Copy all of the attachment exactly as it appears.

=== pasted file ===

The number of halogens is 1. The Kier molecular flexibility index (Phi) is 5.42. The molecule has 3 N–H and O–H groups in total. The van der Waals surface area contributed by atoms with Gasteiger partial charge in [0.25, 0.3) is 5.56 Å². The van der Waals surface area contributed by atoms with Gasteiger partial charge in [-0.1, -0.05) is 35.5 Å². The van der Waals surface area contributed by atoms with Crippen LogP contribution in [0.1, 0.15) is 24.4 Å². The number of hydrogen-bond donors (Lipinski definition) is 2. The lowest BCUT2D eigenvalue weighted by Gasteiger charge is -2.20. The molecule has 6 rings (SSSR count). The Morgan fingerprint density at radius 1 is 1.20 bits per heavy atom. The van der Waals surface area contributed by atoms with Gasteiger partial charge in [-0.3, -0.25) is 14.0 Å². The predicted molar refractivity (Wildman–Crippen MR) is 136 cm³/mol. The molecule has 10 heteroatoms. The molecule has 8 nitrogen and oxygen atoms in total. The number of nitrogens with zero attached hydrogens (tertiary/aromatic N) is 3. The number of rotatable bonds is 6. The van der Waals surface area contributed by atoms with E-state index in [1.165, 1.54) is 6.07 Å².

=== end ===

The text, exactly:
The number of halogens is 1. The Kier molecular flexibility index (Phi) is 5.42. The molecule has 3 N–H and O–H groups in total. The van der Waals surface area contributed by atoms with Gasteiger partial charge in [0.25, 0.3) is 5.56 Å². The van der Waals surface area contributed by atoms with Gasteiger partial charge in [-0.1, -0.05) is 35.5 Å². The van der Waals surface area contributed by atoms with Crippen LogP contribution in [0.1, 0.15) is 24.4 Å². The number of hydrogen-bond donors (Lipinski definition) is 2. The lowest BCUT2D eigenvalue weighted by Gasteiger charge is -2.20. The molecule has 6 rings (SSSR count). The Morgan fingerprint density at radius 1 is 1.20 bits per heavy atom. The van der Waals surface area contributed by atoms with Gasteiger partial charge in [-0.3, -0.25) is 14.0 Å². The predicted molar refractivity (Wildman–Crippen MR) is 136 cm³/mol. The molecule has 10 heteroatoms. The molecule has 8 nitrogen and oxygen atoms in total. The number of nitrogens with zero attached hydrogens (tertiary/aromatic N) is 3. The number of rotatable bonds is 6. The van der Waals surface area contributed by atoms with E-state index in [1.165, 1.54) is 6.07 Å².